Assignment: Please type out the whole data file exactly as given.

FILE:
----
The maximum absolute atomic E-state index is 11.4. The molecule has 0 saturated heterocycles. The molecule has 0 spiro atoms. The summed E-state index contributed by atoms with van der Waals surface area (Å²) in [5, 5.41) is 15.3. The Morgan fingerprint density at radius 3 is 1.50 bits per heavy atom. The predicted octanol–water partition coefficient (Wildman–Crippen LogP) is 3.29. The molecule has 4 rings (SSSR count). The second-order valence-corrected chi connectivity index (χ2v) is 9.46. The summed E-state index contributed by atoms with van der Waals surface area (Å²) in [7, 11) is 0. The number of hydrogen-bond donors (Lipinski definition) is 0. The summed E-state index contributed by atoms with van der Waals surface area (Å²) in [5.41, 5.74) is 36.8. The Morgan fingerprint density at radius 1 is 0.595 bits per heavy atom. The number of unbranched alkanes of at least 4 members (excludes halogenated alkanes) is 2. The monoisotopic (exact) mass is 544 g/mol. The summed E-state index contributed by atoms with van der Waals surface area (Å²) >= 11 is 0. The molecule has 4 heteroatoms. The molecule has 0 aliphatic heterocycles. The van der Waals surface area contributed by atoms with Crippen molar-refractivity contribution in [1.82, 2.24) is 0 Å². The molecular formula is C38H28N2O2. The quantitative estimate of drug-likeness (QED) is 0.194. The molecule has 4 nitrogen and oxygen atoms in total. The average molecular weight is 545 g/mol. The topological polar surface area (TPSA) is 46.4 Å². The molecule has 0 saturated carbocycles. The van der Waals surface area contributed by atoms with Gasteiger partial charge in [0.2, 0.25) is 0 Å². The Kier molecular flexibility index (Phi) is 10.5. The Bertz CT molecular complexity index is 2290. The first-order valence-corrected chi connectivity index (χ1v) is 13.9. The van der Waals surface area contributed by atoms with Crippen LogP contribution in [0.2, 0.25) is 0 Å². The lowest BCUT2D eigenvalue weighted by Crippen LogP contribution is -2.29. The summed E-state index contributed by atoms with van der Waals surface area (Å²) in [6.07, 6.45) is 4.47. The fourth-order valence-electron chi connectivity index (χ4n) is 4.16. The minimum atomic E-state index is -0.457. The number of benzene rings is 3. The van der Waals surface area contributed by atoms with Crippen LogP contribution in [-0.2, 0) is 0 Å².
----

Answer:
The maximum absolute atomic E-state index is 11.4. The molecule has 0 saturated heterocycles. The molecule has 0 spiro atoms. The summed E-state index contributed by atoms with van der Waals surface area (Å²) in [5, 5.41) is 15.3. The Morgan fingerprint density at radius 3 is 1.50 bits per heavy atom. The predicted octanol–water partition coefficient (Wildman–Crippen LogP) is 3.29. The molecule has 4 rings (SSSR count). The second-order valence-corrected chi connectivity index (χ2v) is 9.46. The summed E-state index contributed by atoms with van der Waals surface area (Å²) in [7, 11) is 0. The number of hydrogen-bond donors (Lipinski definition) is 0. The summed E-state index contributed by atoms with van der Waals surface area (Å²) in [5.41, 5.74) is 36.8. The Morgan fingerprint density at radius 1 is 0.595 bits per heavy atom. The number of unbranched alkanes of at least 4 members (excludes halogenated alkanes) is 2. The monoisotopic (exact) mass is 544 g/mol. The summed E-state index contributed by atoms with van der Waals surface area (Å²) >= 11 is 0. The molecule has 4 heteroatoms. The molecule has 0 aliphatic heterocycles. The van der Waals surface area contributed by atoms with Crippen molar-refractivity contribution in [1.82, 2.24) is 0 Å². The molecular formula is C38H28N2O2. The quantitative estimate of drug-likeness (QED) is 0.194. The molecule has 4 nitrogen and oxygen atoms in total. The average molecular weight is 545 g/mol. The topological polar surface area (TPSA) is 46.4 Å². The molecule has 0 saturated carbocycles. The van der Waals surface area contributed by atoms with Gasteiger partial charge in [0.2, 0.25) is 0 Å². The Kier molecular flexibility index (Phi) is 10.5. The Bertz CT molecular complexity index is 2290. The first-order valence-corrected chi connectivity index (χ1v) is 13.9. The van der Waals surface area contributed by atoms with Crippen LogP contribution in [0.2, 0.25) is 0 Å². The lowest BCUT2D eigenvalue weighted by Crippen LogP contribution is -2.29. The summed E-state index contributed by atoms with van der Waals surface area (Å²) in [6.07, 6.45) is 4.47. The fourth-order valence-electron chi connectivity index (χ4n) is 4.16. The minimum atomic E-state index is -0.457. The number of benzene rings is 3. The van der Waals surface area contributed by atoms with Crippen LogP contribution in [-0.2, 0) is 0 Å².